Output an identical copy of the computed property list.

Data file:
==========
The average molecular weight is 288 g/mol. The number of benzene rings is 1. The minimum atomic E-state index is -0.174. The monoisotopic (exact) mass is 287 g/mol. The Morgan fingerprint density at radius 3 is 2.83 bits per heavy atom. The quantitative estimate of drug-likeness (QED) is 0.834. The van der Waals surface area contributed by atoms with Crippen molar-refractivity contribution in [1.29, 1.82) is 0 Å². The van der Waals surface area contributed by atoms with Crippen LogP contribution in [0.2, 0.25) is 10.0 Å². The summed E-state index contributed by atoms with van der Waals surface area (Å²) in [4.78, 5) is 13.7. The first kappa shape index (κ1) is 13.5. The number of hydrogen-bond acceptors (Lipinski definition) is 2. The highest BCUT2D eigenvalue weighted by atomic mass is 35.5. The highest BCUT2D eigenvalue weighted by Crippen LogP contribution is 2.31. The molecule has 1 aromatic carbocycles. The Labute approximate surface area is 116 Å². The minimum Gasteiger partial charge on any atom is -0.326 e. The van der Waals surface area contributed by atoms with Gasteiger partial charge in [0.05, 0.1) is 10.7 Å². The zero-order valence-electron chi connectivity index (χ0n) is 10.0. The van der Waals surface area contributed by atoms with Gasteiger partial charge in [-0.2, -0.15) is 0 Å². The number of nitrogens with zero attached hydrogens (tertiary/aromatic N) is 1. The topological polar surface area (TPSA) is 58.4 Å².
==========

The average molecular weight is 288 g/mol. The number of benzene rings is 1. The minimum atomic E-state index is -0.174. The monoisotopic (exact) mass is 287 g/mol. The Morgan fingerprint density at radius 3 is 2.83 bits per heavy atom. The quantitative estimate of drug-likeness (QED) is 0.834. The van der Waals surface area contributed by atoms with Crippen molar-refractivity contribution in [1.29, 1.82) is 0 Å². The van der Waals surface area contributed by atoms with Crippen LogP contribution in [0.2, 0.25) is 10.0 Å². The summed E-state index contributed by atoms with van der Waals surface area (Å²) in [4.78, 5) is 13.7. The first kappa shape index (κ1) is 13.5. The number of hydrogen-bond acceptors (Lipinski definition) is 2. The highest BCUT2D eigenvalue weighted by atomic mass is 35.5. The highest BCUT2D eigenvalue weighted by Crippen LogP contribution is 2.31. The molecule has 1 aromatic carbocycles. The Labute approximate surface area is 116 Å². The minimum Gasteiger partial charge on any atom is -0.326 e. The van der Waals surface area contributed by atoms with Gasteiger partial charge in [0.05, 0.1) is 10.7 Å². The zero-order valence-electron chi connectivity index (χ0n) is 10.0. The van der Waals surface area contributed by atoms with Gasteiger partial charge in [-0.2, -0.15) is 0 Å². The number of nitrogens with zero attached hydrogens (tertiary/aromatic N) is 1. The topological polar surface area (TPSA) is 58.4 Å².